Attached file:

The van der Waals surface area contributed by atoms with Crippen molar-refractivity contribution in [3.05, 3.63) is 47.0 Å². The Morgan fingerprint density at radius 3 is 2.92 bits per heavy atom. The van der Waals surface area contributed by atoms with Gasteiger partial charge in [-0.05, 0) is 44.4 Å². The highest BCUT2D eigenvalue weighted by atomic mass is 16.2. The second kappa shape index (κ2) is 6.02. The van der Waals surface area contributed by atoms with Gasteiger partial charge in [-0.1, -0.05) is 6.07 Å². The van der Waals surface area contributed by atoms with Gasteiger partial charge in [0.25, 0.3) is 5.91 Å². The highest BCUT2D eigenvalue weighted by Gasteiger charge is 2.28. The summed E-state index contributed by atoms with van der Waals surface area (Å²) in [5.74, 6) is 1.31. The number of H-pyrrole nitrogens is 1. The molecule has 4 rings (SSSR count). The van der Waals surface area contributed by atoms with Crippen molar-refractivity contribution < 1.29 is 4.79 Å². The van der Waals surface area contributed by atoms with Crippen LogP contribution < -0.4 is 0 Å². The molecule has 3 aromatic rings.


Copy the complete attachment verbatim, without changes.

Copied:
The van der Waals surface area contributed by atoms with Crippen molar-refractivity contribution in [3.05, 3.63) is 47.0 Å². The Morgan fingerprint density at radius 3 is 2.92 bits per heavy atom. The van der Waals surface area contributed by atoms with Gasteiger partial charge in [-0.05, 0) is 44.4 Å². The highest BCUT2D eigenvalue weighted by atomic mass is 16.2. The second kappa shape index (κ2) is 6.02. The van der Waals surface area contributed by atoms with Gasteiger partial charge in [-0.1, -0.05) is 6.07 Å². The van der Waals surface area contributed by atoms with Gasteiger partial charge in [0.25, 0.3) is 5.91 Å². The highest BCUT2D eigenvalue weighted by Gasteiger charge is 2.28. The summed E-state index contributed by atoms with van der Waals surface area (Å²) in [5.74, 6) is 1.31. The number of H-pyrrole nitrogens is 1. The molecule has 4 rings (SSSR count). The van der Waals surface area contributed by atoms with Crippen molar-refractivity contribution < 1.29 is 4.79 Å². The van der Waals surface area contributed by atoms with Crippen LogP contribution < -0.4 is 0 Å². The molecule has 3 aromatic rings.